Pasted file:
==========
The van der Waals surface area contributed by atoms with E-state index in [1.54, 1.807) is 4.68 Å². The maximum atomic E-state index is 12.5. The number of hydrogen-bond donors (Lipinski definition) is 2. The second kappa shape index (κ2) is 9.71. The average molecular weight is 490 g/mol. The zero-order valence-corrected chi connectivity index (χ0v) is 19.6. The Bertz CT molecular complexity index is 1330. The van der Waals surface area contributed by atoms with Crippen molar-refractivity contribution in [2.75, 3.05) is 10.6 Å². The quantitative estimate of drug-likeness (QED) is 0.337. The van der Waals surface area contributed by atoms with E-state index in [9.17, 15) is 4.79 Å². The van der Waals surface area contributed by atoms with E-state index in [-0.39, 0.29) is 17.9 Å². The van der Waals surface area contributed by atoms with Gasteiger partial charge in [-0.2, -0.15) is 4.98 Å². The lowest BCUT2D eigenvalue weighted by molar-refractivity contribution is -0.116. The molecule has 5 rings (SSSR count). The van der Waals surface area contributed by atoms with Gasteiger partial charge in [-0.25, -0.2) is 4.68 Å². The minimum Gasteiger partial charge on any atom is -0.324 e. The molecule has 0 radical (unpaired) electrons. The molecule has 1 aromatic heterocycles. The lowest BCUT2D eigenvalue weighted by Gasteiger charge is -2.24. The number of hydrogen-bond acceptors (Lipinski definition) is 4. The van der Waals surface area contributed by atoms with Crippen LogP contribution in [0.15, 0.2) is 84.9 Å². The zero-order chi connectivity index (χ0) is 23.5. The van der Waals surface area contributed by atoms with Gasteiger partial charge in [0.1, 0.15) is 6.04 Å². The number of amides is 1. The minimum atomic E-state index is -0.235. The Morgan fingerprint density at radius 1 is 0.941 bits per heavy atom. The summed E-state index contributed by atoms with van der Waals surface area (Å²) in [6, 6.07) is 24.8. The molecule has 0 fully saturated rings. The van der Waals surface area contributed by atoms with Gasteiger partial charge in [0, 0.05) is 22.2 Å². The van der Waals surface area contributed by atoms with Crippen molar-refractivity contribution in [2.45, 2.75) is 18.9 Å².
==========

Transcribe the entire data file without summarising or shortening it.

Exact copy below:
The van der Waals surface area contributed by atoms with E-state index in [1.54, 1.807) is 4.68 Å². The maximum atomic E-state index is 12.5. The number of hydrogen-bond donors (Lipinski definition) is 2. The second kappa shape index (κ2) is 9.71. The average molecular weight is 490 g/mol. The zero-order valence-corrected chi connectivity index (χ0v) is 19.6. The Bertz CT molecular complexity index is 1330. The van der Waals surface area contributed by atoms with Crippen molar-refractivity contribution in [2.75, 3.05) is 10.6 Å². The quantitative estimate of drug-likeness (QED) is 0.337. The van der Waals surface area contributed by atoms with E-state index in [9.17, 15) is 4.79 Å². The van der Waals surface area contributed by atoms with E-state index in [-0.39, 0.29) is 17.9 Å². The van der Waals surface area contributed by atoms with Gasteiger partial charge in [-0.2, -0.15) is 4.98 Å². The lowest BCUT2D eigenvalue weighted by molar-refractivity contribution is -0.116. The molecule has 5 rings (SSSR count). The van der Waals surface area contributed by atoms with Gasteiger partial charge in [-0.25, -0.2) is 4.68 Å². The minimum Gasteiger partial charge on any atom is -0.324 e. The molecule has 0 radical (unpaired) electrons. The molecule has 1 aromatic heterocycles. The lowest BCUT2D eigenvalue weighted by Gasteiger charge is -2.24. The number of hydrogen-bond acceptors (Lipinski definition) is 4. The van der Waals surface area contributed by atoms with Crippen LogP contribution in [0.15, 0.2) is 84.9 Å². The zero-order chi connectivity index (χ0) is 23.5. The van der Waals surface area contributed by atoms with Gasteiger partial charge in [0.1, 0.15) is 6.04 Å². The number of amides is 1. The minimum atomic E-state index is -0.235. The Morgan fingerprint density at radius 1 is 0.941 bits per heavy atom. The summed E-state index contributed by atoms with van der Waals surface area (Å²) in [6, 6.07) is 24.8. The molecule has 0 fully saturated rings. The van der Waals surface area contributed by atoms with Gasteiger partial charge in [0, 0.05) is 22.2 Å². The van der Waals surface area contributed by atoms with Crippen molar-refractivity contribution in [2.45, 2.75) is 18.9 Å².